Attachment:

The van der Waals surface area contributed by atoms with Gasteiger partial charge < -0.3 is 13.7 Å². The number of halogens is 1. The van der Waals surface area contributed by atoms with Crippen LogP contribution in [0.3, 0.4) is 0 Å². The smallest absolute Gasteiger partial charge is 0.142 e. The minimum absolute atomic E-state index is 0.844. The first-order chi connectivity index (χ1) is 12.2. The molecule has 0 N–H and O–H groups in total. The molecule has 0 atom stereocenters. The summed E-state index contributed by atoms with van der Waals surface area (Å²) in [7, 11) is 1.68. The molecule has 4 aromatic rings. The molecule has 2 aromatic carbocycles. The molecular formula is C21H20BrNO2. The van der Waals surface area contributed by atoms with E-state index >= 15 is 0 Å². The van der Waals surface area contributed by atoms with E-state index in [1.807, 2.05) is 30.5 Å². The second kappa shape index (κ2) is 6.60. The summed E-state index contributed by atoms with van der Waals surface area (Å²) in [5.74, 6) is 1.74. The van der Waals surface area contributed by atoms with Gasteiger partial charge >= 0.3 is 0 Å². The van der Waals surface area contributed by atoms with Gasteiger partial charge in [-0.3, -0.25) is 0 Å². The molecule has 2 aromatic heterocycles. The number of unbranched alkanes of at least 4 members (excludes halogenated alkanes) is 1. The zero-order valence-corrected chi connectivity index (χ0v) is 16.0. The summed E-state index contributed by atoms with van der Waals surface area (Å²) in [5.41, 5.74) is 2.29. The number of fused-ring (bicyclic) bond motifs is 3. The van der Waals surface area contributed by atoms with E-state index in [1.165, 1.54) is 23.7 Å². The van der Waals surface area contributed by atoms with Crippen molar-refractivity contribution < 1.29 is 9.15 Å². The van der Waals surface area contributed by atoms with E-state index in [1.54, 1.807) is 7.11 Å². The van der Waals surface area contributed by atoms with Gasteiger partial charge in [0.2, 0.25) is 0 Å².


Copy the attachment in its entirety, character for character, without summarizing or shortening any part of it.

The van der Waals surface area contributed by atoms with Gasteiger partial charge < -0.3 is 13.7 Å². The number of halogens is 1. The van der Waals surface area contributed by atoms with Crippen LogP contribution in [0.3, 0.4) is 0 Å². The smallest absolute Gasteiger partial charge is 0.142 e. The minimum absolute atomic E-state index is 0.844. The first-order chi connectivity index (χ1) is 12.2. The molecule has 0 N–H and O–H groups in total. The molecule has 0 atom stereocenters. The summed E-state index contributed by atoms with van der Waals surface area (Å²) in [7, 11) is 1.68. The molecule has 4 aromatic rings. The molecule has 2 aromatic carbocycles. The molecular formula is C21H20BrNO2. The van der Waals surface area contributed by atoms with E-state index >= 15 is 0 Å². The van der Waals surface area contributed by atoms with E-state index in [1.807, 2.05) is 30.5 Å². The second kappa shape index (κ2) is 6.60. The summed E-state index contributed by atoms with van der Waals surface area (Å²) in [5.74, 6) is 1.74. The van der Waals surface area contributed by atoms with Gasteiger partial charge >= 0.3 is 0 Å². The van der Waals surface area contributed by atoms with Gasteiger partial charge in [-0.3, -0.25) is 0 Å². The molecule has 2 aromatic heterocycles. The number of unbranched alkanes of at least 4 members (excludes halogenated alkanes) is 1. The zero-order valence-corrected chi connectivity index (χ0v) is 16.0. The summed E-state index contributed by atoms with van der Waals surface area (Å²) in [5.41, 5.74) is 2.29. The number of fused-ring (bicyclic) bond motifs is 3. The van der Waals surface area contributed by atoms with E-state index in [1.165, 1.54) is 23.7 Å². The van der Waals surface area contributed by atoms with Crippen molar-refractivity contribution < 1.29 is 9.15 Å². The van der Waals surface area contributed by atoms with E-state index in [1.54, 1.807) is 7.11 Å². The van der Waals surface area contributed by atoms with Gasteiger partial charge in [0.2, 0.25) is 0 Å².